MPs must stop fracking
Tomorrow (February 5), a Labour Party MP from Swansea, Geraint Davies, is due to present the second reading of his Private Member’s Bill, Fracking (Measurement and Regulation of Impacts) (Air, Water, and Greenhouse Gas Emissions) Bill 2015-2016, to Parliament.
Readers should urge their MPs to attend this debate and support better monitoring and regulations.
Our MPs must, however, go further to put a stop to fracking.
The issues are many and complex.
When I initiated the Green Party campaign five years ago, a major concern was the risk to our drinking water resources.
Since then, bans have been confirmed across such culturally comparable populations to ours such as those of France and New York State.
Our own seismically faulted geology may create pathways through which this gas and toxic chemicals contaminate our precious freshwater aquifers.
We’ve just begun to scratch the surface of understanding all of the social, public health and safety implications of this industry, so opposing fracking isn’t politically dogmatic or scaremongering, it’s common sense.
The main parties have so far failed us, and better regulations are about as good as it gets from Labour.
Once set loose, how many wells will be drilled before UK MPs are prepared to reject this industry?
Estimates vary, but the potential for 6,000 wells would not be unreasonable across the industry-attractive Upper Bowland Shale of northern Lancashire, with many more across the rest of North West England.
MPs must step up to the mark and put their constituents first.
North Lancashire Green Party
No guarantee on shale gas safety
Just days after Lancashire County Council rejected Cuadrilla’s plans for shale gas wells, three Cabinet ministers wrote to George Osborne, outlining their “ambitious strategy” to ensure that, within 10 years, Britain “will” have a maturing shale gas industry.
Details of this letter were reported in the Daily Telegraph at the weekend.
They are not sure that gas will flow, saying: “Alongside geology and investment, the biggest challenge we face is...”
At least they have the grace to acknowledge that geology has a part to play!
A paper was submitted to the European Geosciences Union this week, entitled Hydraulic fracturing in thick shale basins: problems in identifying faults in the Bowland and Weald Basins.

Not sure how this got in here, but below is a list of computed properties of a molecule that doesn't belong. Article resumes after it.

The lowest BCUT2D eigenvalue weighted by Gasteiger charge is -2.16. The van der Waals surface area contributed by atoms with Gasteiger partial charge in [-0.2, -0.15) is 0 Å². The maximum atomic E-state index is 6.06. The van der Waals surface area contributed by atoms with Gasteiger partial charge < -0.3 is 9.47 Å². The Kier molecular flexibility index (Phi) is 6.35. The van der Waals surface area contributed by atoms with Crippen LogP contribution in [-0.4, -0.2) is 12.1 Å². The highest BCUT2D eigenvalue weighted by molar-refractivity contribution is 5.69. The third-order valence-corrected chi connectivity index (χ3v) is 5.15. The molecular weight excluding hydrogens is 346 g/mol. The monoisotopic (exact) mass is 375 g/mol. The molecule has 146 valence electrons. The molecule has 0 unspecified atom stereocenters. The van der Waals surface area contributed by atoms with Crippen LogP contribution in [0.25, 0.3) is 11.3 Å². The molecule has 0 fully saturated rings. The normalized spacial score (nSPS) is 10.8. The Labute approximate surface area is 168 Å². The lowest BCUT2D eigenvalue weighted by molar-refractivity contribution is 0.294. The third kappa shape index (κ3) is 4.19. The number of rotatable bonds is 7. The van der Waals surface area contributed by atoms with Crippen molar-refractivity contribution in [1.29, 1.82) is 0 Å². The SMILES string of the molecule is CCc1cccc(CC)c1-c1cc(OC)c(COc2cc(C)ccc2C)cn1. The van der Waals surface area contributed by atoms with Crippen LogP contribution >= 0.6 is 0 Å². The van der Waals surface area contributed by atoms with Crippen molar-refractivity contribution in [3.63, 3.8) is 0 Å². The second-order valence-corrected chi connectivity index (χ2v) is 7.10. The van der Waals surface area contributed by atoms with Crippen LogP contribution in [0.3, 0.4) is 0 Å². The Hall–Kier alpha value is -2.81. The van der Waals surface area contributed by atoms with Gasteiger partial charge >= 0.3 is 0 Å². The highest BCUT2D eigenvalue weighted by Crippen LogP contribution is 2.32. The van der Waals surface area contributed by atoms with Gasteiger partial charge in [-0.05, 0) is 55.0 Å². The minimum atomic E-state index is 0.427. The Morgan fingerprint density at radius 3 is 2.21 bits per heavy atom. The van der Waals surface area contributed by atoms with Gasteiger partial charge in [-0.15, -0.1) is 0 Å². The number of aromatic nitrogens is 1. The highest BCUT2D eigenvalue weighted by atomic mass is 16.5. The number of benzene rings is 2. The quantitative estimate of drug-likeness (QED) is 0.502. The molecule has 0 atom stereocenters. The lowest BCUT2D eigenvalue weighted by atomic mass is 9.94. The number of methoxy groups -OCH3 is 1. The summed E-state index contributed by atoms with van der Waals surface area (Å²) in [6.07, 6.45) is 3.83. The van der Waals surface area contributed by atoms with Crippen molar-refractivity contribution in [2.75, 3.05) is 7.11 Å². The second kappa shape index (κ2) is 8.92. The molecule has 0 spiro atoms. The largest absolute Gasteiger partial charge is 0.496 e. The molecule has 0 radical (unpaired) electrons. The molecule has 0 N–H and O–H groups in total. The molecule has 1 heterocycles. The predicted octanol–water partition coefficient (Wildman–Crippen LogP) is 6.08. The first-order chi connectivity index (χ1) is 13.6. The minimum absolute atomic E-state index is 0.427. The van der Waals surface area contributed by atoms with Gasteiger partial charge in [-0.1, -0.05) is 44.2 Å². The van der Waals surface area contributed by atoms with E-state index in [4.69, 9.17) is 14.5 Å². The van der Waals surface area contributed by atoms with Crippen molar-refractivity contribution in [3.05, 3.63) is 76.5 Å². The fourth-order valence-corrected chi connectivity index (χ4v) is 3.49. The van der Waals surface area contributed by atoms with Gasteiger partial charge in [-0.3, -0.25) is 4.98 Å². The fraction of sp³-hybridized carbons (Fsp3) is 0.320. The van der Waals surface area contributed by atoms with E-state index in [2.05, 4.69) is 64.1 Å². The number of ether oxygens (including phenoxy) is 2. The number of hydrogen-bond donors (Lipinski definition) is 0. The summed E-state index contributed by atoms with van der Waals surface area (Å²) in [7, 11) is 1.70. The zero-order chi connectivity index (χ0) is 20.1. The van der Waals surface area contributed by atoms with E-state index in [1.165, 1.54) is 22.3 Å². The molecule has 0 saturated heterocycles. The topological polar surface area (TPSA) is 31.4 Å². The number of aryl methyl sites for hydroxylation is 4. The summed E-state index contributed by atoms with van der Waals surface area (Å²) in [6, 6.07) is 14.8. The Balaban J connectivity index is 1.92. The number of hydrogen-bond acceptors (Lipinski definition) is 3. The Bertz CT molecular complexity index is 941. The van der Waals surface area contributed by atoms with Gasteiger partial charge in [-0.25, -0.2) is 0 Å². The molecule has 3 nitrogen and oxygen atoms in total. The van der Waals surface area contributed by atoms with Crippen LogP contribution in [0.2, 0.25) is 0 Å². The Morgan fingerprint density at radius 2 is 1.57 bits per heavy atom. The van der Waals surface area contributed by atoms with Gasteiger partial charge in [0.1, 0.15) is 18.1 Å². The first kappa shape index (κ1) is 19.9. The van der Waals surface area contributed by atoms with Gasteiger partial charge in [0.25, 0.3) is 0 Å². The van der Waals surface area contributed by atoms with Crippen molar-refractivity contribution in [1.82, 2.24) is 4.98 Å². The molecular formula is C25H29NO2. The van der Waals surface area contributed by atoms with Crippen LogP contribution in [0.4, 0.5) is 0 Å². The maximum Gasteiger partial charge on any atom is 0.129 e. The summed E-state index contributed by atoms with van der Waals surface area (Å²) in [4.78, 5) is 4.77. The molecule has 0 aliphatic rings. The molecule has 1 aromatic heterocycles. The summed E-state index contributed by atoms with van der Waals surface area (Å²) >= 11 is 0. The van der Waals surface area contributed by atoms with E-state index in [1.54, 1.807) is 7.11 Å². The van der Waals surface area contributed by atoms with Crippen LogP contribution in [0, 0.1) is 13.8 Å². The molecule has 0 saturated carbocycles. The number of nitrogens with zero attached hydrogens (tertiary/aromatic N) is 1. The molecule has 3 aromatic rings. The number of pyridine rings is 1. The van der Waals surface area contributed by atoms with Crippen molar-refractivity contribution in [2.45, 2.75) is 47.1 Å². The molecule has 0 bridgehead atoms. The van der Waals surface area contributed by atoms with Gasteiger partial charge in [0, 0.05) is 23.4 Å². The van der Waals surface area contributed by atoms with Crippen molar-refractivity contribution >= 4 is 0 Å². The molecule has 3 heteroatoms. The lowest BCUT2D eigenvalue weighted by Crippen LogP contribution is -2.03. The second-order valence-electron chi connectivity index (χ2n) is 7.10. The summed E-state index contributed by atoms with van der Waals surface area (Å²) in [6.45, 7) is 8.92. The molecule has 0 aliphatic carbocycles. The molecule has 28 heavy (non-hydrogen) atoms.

One of the conclusions of the paper is that faulting in this thick shale is evidently difficult to recognise, and, if UK shale is to be exploited safely, more sophisticated seismic imaging methods need to be developed and applied to both basins.
Faults are important for two reasons: there is an inherent risk of groundwater resource contamination via these faults, both during or after hydraulic fracturing, and, as happened at Preese Hall, they can trigger tremors and damage the well itself.
Even large faults are problematic, the Woodsfold Fault is the most important fault in the region, and the paper highlights that there are four possible interpretations of the location of the Woodsfold Fault – three by the BGS, who hold the 3-D seismic data from Cuadrilla’s survey, and (at least) one by Cuadrilla themselves.
I rather doubt that the signatories to the leaked letter, amongst them Liz Truss, the Environment Secretary, will read this paper.
So we may get shale gas forced on us by Truss, Rudd and Clarke, but ‘safely’? No, they cannot give any guarantee.
T Froud, Lytham
Clarifying car park charges
My attention has been drawn to the LEP’s misleading headline, Preston parking charges are set to rise by 33 per cent (LEP January 27). As reported in the second sentence, the 33 per cent rise applies ONLY to the cost of a day’s parking in the Avenham car park. There are no increases for the popular Hill Street and Markets car parks.
It seems that, from comments in Web Words (LEP January 30), many readers were misled by the headline and failed to read any further. Incidentally, the council owns only 40 per cent of car parking spaces in the city. The rest are run by the private sector, for example, Fishergate centre, or the county council, for instance the bus station car park.
Coun Peter Rankin, council leader,
Preston City Council
My anger over parking fine
I have been a customer of Asda Fulwood since it opened many years ago, finding the store very convenient for all my needs.
I arranged to meet my daughter and grandchildren for lunch in mid December. I arrived early, did a bit of Christmas shopping, then we met up and enjoyed lunch.
Imagine my amazement when, just after Christmas, I received a demand from a company named Smart Parking.
It stated that I had overstayed my parking time by several minutes and I had to pay £40, which would rise to £70 after a short period of time.
I wrote to this company challenging this, informing them I was a genuine long-term customer.
I also took the trouble to write a polite letter to the store manager, informing of these facts.
I received a letter from Smart Parking which basically stated “pay up or else”.
I did not receive the common courtesy of a reply from Asda, but it is a massive organisation and they are active in maintaining profits against the threat of the discounters, so my 20-year plus association as a customer ends. I have paid the fine but do feel that Asda Fulwood have brought customer care to a new level.
Jennifer A Slater via email
An Asda spokesman replied: “Our customers are at the heart of everything we do, which is why we have a policy in place to ensure there’s space for customers to park in our car parks while they shop with us. We’d like to thank Ms Slater for her letter making us aware of her experience over Christmas and look forward to welcoming her in store again soon.”